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Ross, Loretta J.

 Person

Found in 7 Collections and/or Records:

Barbara Smith interviewed by Loretta J. Ross, May 7–8, 2003

 File — Multiple Containers
Scope and Contents

In this oral history Barbara Smith describes her childhood in an emotionally warm and culturally rich family that valued education and race work. The interview focuses on her activism as a grassroots organizer, writer, and publisher. Smith's story details the political challenges and personal costs of being a pioneer in radical coalition politics against imperialism, racism, and sexism, and homophobia. (Transcript 109 pp.)

Dates of Materials: May 7–8, 2003

Byllye Avery Interviewed by Loretta J. Ross, July 21-22, 2005

 File — Box 6: [Barcode: 310183630030418]
Scope and Contents In this oral history, Byllye Avery describes her childhood in Georgia and Florida, her marriage to Wesley Avery, and her early widowhood, which propelled her into health activism in her early 30s. The interview focuses on her work in women's organizations in the 1970s, her experiences working with white women in the beginning of the women's health movement, and her experiences in establishing the premiere black women's health organization in the U.S., the National Black Women's Health...
Dates of Materials: July 21-22, 2005

Dázon Dixon Diallo interviewed by Loretta J. Ross, April 4, 2009

 File — Box 16: [Barcode: 310183630446465]
Scope and Contents In this oral history, Diallo discusses the family and spiritual sources of her commitment to activism and describes her early involvement in feminist health work. She underscores the cultural obstacles to tackling HIV/AIDS in the rural South and traces the stages in SisterLove's expanding mission. Diallo emphasizes the essential role of Self Help in her own effectiveness as a leader and offers examples of the human rights approach to HIV/AIDS which puts women's empowerment at the center of a...
Dates of Materials: April 4, 2009

Frances Beal Interviewed by Loretta J. Ross, March 18, 2005

 File — Box 7: [Barcode: 310183630030426]
Scope and Contents

In this oral history, Frances Beal describes her unique childhood, born of parents of refugee Jewish, African American, and Native American descent. The interview focuses on her activism in the United States and in France, including founding the Women's Committee of SNCC (Student Nonviolent Coordinating Committee). Beal's story captures the challenges of anti-racist, anti-fascist and anti-imperialist organizing with a gender perspective. (Transcript 54 pp.)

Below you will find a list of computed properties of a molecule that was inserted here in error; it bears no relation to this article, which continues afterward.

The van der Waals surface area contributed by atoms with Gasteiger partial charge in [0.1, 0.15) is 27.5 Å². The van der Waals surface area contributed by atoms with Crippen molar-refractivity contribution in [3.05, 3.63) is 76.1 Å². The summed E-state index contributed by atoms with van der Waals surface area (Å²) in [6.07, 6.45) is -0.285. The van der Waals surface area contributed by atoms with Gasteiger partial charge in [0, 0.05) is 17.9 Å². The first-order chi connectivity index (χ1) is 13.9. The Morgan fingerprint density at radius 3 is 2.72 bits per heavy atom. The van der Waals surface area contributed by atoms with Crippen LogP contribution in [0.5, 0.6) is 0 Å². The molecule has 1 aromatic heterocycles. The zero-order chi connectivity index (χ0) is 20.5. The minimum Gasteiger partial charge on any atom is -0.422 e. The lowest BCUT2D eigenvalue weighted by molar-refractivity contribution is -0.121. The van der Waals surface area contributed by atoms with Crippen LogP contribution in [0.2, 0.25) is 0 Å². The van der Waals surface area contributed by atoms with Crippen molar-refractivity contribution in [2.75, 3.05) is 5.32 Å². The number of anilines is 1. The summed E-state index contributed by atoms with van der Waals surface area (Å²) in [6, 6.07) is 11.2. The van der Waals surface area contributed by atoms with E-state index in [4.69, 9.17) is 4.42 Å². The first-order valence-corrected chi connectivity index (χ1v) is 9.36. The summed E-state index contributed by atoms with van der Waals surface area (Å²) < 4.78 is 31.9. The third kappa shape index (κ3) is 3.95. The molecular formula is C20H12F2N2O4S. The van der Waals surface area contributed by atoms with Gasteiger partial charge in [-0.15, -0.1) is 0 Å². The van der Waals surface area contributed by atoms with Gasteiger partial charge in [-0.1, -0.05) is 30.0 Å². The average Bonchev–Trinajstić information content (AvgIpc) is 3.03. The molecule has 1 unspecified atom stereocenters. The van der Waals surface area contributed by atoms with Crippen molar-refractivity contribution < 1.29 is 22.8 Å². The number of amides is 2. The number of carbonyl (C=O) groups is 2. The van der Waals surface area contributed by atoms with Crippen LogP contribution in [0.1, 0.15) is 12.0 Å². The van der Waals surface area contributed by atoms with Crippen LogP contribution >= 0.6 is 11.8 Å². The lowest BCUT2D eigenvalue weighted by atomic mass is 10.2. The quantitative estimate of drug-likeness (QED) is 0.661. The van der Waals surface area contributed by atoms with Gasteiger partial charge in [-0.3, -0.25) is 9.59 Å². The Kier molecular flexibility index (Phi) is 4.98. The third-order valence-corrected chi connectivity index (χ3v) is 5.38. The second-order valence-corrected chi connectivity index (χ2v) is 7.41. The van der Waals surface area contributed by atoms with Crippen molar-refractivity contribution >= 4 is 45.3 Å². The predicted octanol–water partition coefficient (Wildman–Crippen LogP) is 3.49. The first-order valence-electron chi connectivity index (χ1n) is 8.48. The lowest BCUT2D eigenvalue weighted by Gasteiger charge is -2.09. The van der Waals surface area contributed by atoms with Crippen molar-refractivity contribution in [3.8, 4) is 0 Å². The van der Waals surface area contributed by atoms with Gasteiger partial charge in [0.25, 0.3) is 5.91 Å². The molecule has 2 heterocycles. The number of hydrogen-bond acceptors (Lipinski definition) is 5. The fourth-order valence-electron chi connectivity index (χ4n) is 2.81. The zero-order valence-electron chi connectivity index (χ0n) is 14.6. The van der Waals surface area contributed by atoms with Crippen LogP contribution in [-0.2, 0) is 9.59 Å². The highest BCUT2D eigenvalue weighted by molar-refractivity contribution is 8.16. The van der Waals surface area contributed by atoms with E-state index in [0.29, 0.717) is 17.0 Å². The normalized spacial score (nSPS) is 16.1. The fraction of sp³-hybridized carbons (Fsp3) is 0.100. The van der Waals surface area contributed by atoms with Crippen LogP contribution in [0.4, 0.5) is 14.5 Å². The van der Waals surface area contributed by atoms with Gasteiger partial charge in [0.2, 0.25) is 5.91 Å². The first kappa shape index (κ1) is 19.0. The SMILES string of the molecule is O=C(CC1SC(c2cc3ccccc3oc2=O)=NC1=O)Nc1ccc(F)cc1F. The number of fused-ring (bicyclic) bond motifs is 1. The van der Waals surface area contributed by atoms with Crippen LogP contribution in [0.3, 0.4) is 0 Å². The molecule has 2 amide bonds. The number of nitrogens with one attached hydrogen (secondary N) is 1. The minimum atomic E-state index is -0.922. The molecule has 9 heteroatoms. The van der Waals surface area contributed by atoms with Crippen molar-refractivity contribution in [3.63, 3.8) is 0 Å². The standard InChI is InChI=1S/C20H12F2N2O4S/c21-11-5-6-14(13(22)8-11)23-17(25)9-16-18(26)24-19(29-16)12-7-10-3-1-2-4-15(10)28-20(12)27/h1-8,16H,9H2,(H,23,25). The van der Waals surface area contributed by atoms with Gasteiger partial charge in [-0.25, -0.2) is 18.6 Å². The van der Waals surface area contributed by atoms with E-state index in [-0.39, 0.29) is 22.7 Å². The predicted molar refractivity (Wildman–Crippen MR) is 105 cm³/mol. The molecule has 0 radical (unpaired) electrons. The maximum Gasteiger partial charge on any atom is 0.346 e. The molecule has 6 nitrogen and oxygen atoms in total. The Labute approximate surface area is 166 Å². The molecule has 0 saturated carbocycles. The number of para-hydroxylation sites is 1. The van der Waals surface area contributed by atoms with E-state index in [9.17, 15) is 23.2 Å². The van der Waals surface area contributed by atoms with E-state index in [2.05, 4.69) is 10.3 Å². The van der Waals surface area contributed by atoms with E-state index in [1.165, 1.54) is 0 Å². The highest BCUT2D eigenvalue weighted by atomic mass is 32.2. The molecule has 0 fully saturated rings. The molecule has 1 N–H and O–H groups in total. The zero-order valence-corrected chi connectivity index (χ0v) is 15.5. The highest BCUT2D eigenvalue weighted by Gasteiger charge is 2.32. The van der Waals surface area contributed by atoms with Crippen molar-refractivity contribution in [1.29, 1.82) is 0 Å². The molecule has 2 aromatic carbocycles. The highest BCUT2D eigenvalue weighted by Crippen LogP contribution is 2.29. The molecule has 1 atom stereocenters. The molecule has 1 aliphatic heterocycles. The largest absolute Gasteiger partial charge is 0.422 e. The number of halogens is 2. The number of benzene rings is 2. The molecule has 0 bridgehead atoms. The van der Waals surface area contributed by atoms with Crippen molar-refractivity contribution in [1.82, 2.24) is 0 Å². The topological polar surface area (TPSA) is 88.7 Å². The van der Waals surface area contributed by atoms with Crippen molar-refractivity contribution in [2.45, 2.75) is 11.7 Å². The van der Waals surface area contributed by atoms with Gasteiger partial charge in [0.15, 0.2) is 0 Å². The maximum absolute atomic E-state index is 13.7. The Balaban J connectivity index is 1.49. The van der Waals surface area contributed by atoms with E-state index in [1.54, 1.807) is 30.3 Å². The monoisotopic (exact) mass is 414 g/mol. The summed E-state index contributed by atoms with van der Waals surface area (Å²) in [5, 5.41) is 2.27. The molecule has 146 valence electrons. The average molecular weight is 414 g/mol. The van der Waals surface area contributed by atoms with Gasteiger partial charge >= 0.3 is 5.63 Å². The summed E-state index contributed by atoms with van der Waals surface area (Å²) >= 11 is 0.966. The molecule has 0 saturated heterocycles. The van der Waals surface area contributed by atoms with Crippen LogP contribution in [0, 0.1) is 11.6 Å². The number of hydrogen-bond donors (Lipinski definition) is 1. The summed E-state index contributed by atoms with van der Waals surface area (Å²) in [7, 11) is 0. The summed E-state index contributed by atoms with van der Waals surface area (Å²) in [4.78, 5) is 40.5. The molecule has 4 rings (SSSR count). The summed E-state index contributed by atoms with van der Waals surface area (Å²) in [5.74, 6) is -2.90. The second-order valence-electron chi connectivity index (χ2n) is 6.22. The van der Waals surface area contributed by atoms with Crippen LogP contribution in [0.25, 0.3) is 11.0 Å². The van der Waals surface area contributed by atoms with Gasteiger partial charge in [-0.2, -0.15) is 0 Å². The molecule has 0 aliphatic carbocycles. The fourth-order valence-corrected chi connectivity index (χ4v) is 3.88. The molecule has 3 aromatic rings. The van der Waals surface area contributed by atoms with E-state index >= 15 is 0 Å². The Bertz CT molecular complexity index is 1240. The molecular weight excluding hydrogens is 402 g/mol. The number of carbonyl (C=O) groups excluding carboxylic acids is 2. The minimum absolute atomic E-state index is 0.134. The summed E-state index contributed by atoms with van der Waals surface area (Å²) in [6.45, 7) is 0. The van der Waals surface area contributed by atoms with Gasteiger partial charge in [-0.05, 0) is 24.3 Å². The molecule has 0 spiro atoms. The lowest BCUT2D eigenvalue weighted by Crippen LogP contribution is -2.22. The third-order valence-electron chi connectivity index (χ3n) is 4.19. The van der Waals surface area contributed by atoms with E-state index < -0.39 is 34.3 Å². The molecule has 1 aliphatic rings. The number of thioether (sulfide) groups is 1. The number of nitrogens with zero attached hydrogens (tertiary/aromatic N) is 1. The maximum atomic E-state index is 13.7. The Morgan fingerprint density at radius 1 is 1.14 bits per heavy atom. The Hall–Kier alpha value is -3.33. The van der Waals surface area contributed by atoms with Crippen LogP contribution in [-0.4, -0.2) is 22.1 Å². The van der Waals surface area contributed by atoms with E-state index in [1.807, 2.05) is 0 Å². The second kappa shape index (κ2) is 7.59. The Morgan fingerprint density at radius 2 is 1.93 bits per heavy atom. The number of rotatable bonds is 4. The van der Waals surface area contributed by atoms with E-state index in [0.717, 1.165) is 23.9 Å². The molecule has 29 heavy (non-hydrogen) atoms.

Dates of Materials: March 18, 2005

Linda Burnham interviewed by Loretta J. Ross, March 18, 2005

 File — Box 12: [Barcode: 310183630030764]
Scope and Contents In this oral history, Linda Burnham describes her childhood immersed in the black radical community of New York City in the 1950s and 1960s. It also includes a brief interview with her mother, Dorothy Burnham. Linda's interview focuses on her activism in the early abortion rights movement in Black Women United in the 1970s and the impact working with the Venceremos Brigade and traveling to Cuba had on her life. She also discusses the anti-imperialist work that led her to San Francisco in the...
Dates of Materials: March 18, 2005

Loretta Ross interviewed by Joyce Follet, November 3-5, 2004, December 1-3, 2004, and February 4, 2005

 File — Multiple Containers
Scope and Contents

In this lengthy interview, Ross details her childhood and early education, family life and sexual assault. She traces and analyzes her political evolution from black nationalism in the 1970s to liberal feminism in the 1980s, and from human rights advocacy in the 1990s to reproductive justice organizing in the present. Her account sheds light on the interplay of national and international events in women of color organizing in the U.S. (Transcript 364 pp.)

Dates of Materials: November 3-5, 2004, December 1-3, 2004, and February 4, 2005

Nkenge Touré interviewed by Loretta J. Ross, December 4-5, 2004 and March 23, 2005

 File — Box 59: [Barcode: 310183630031291]
Scope and Contents In this oral history, Touré recalls her childhood in public housing projects and her high school activism against institutionalized racism. She details the organizational structure and gender dynamics of the Black Panther Party and describes her transition into black feminist activism in the 1970s. She recounts the challenges of simultaneously promoting a broad anti-violence agenda within the anti-rape movement while asserting women's rights within nationalist politics. Touré's story...
Dates of Materials: December 4-5, 2004 and March 23, 2005